In the first few months of this year I’ve spent a significant portion of my time talking to stakeholders – politicians, transport operators, business leaders, sometimes journalists – about Transport for the South East. Almost every time, I’ve been asked the same question: “So, what’s your ‘big scheme’?”
It’s a natural thing to ask. Building roads and railways has been a reliable path to growth in the UK for the last 200 years. But, for me, the fact that the same question came up each time, also underlines the extent to which we need to evolve our thinking in this country around how transport can best support economic growth – particularly if we’re to deliver a genuinely sustainable future.
Another phrase which crops up with regularity from organisations across the public and private sectors is around creating a ‘bigger, better’ transport network. It’s become so ubiquitous that we rarely stop to think about the assumption it entails – that ‘bigger’ and ‘better’ are, to all extents and purposes, two sides of the same coin. Of course, I recognise that in some cases that’s absolutely true. But the starting point for our transport strategy at Transport for the South East is to put that assumption to one side, to think afresh about what ‘better’ really means for our region and how we can best deliver that for people and businesses, now and in the future.
We’re starting from a strong position, undoubtedly. The South East is already a powerful motor for national prosperity, adding more than £200 billion to the UK economy – more than any region outside the capital. Our transport network is nationally and internationally significant, taking in Gatwick and Heathrow airports as well as Dover, Southampton and Portsmouth ports. Our rail connections – including the UK’s only existing high speed railway – link the region with the capital, the rest of the country and continental Europe. We are the home of many national and international companies, alongside a large number of thriving, innovative SMEs.
But we face a real challenge. Despite these enviable foundations – and in some cases because of them – parts of our infrastructure are operating beyond capacity and are unlikely to sustain ongoing growth. We know that investment in road and rail infrastructure is needed to make life easier for our residents and businesses, and that new housing provision risks being hampered by the lack of adequate transport infrastructure. In our coastal communities, lack of access to areas of employment and further education and higher education are major contributors to high unemployment and poor productivity.
This is why Transport for the South East is vital for our future prosperity, providing a strong regional voice to influence investment in our strategic infrastructure and enable sustainable economic growth across the South East and beyond.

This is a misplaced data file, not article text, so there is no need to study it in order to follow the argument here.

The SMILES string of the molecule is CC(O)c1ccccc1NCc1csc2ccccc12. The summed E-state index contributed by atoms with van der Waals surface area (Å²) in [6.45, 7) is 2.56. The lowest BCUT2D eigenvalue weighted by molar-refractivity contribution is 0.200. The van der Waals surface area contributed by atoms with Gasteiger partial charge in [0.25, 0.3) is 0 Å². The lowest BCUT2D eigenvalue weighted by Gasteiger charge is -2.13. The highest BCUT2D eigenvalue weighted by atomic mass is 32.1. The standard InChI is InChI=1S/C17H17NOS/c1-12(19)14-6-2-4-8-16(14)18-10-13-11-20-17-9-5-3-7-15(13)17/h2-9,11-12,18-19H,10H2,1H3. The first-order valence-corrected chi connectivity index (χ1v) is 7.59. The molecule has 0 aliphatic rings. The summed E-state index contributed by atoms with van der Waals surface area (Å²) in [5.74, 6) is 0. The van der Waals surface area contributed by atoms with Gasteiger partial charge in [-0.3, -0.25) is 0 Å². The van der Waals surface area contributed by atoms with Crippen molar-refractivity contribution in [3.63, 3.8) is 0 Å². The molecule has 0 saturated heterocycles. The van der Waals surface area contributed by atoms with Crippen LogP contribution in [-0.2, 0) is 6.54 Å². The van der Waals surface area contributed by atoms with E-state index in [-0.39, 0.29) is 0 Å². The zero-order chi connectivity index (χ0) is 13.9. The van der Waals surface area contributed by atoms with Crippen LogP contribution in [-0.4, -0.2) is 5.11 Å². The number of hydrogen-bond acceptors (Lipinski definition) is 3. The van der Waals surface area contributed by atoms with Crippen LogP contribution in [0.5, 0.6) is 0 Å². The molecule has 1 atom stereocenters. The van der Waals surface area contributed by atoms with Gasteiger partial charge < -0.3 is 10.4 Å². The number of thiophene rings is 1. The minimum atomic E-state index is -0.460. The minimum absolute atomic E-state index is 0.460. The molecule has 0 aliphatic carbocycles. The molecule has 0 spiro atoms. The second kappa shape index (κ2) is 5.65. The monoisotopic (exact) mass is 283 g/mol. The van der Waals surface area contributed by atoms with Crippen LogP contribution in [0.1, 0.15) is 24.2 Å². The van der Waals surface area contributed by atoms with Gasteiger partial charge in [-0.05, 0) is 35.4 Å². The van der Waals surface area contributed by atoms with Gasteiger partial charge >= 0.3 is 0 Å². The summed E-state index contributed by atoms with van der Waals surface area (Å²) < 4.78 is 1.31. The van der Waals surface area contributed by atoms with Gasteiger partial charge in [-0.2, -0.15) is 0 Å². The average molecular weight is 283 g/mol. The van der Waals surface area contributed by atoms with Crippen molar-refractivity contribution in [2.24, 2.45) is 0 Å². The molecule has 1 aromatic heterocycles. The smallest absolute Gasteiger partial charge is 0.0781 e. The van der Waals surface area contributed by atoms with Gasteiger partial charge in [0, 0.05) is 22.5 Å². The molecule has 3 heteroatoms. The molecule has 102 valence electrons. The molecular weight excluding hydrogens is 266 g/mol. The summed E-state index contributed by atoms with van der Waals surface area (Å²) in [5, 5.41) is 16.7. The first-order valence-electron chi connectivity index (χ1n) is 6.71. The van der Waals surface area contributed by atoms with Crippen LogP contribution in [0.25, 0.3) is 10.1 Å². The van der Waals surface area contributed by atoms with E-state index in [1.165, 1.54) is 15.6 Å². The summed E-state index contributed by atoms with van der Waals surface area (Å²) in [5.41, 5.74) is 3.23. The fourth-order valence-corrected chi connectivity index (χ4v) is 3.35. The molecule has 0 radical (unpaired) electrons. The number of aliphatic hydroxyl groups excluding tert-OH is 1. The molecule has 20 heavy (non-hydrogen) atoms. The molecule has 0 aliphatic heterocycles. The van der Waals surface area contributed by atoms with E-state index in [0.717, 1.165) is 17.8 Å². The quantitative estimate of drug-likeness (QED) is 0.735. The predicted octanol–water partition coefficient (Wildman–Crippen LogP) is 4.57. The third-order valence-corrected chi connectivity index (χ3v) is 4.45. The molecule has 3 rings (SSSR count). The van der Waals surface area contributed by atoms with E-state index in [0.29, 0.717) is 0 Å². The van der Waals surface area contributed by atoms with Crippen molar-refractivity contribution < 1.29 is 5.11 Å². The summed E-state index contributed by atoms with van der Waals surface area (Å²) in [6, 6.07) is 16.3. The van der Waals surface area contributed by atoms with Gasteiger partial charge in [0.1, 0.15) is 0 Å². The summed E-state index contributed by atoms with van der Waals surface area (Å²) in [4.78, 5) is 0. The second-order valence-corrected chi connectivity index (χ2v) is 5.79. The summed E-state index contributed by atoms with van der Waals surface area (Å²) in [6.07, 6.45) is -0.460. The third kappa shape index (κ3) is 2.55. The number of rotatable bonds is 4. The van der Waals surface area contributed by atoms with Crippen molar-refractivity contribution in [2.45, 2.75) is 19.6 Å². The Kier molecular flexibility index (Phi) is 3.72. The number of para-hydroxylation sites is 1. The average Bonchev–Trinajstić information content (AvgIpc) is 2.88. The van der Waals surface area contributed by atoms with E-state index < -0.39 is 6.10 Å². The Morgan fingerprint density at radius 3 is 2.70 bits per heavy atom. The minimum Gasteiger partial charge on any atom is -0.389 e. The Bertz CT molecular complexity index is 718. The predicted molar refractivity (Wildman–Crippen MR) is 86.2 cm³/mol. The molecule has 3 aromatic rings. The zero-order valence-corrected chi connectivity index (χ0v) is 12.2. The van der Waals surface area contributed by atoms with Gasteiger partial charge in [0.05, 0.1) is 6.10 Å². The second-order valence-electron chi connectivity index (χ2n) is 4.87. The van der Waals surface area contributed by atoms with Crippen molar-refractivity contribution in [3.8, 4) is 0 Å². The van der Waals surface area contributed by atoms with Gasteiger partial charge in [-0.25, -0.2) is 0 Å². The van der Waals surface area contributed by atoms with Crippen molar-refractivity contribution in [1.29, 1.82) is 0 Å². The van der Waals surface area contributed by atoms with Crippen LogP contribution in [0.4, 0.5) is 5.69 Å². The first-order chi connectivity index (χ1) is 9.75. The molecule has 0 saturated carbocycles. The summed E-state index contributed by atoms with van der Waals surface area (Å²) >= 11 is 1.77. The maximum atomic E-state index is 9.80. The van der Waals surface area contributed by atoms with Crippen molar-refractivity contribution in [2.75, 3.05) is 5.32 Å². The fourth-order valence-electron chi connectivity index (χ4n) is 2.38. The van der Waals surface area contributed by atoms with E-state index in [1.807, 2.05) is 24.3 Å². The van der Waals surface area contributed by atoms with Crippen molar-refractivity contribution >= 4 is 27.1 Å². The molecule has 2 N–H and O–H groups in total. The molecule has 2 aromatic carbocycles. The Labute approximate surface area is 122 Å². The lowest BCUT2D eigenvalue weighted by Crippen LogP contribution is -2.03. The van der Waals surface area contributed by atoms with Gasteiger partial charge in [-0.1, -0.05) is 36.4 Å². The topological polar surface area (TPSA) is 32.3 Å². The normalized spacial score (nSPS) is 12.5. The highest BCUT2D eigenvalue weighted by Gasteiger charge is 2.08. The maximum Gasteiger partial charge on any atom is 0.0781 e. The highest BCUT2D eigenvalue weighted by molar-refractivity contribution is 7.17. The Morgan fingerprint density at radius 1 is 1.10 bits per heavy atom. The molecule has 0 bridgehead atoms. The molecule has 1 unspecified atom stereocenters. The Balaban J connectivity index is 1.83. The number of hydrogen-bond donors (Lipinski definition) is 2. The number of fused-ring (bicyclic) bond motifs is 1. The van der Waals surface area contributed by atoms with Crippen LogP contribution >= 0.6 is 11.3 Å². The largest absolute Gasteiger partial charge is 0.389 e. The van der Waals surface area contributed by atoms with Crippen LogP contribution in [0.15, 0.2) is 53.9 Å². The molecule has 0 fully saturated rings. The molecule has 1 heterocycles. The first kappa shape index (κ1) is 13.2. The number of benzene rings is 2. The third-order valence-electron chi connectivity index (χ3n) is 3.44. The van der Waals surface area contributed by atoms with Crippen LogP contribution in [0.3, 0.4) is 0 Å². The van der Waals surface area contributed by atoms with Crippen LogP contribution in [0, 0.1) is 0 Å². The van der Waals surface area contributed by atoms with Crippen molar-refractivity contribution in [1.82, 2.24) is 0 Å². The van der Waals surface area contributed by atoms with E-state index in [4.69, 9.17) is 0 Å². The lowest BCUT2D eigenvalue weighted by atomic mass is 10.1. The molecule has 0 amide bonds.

Our transport strategy, due to be published for consultation in the autumn, will set out how we can deliver transformational change in the South East, creating three million new jobs and growing the region’s economy by up to £500bn by 2050.
It will look across different forms of transport and reflect the ways in which attitudes and technology have changed – and will continue to change – how people think about and access transport services.
It will look at how we move freight into, out of and around the South East as our economy changes and grows and how better connected ports and airports can support a thriving, internationally facing UK economy.
It will look at the high-growth sectors of our region’s economy and identify how targeted investment in transport infrastructure can support them to grow further, while also improving access to jobs and skills in our most deprived areas.
It will seek to embrace the opportunities presented by emerging technologies to improve travel and will consider a future where connected and autonomous vehicles are part of our everyday lives.
And it will include a targeted investment plan that provides for private as well as public funding, reducing the burden on the public purse and ensuring that our plans can be delivered efficiently and effectively for the benefit of people and businesses.
The prize for all this is huge – not just in terms of the economic growth that investment can unlock or the improved opportunity and quality of life for our residents, but also in terms of the legacy we leave for the future. Our infrastructure plans will seek to balance the needs of our communities, transport users and our natural environment, making sure we invest sustainably. That means working to reduce the transport network’s greenhouse gas emissions and recognising that integrated transport planning and demand management could in some instances offer a better alternative to expanding our road network.
These are not small challenges and we are clear that we cannot solve them alone – but we firmly believe that this is the right approach to deliver truly sustainable growth in the South East.
About the Author
This post was written by Rupert Clubb. Lead officer at Transport for the South East and Director of Communities, Economy and Transport at East Sussex County Council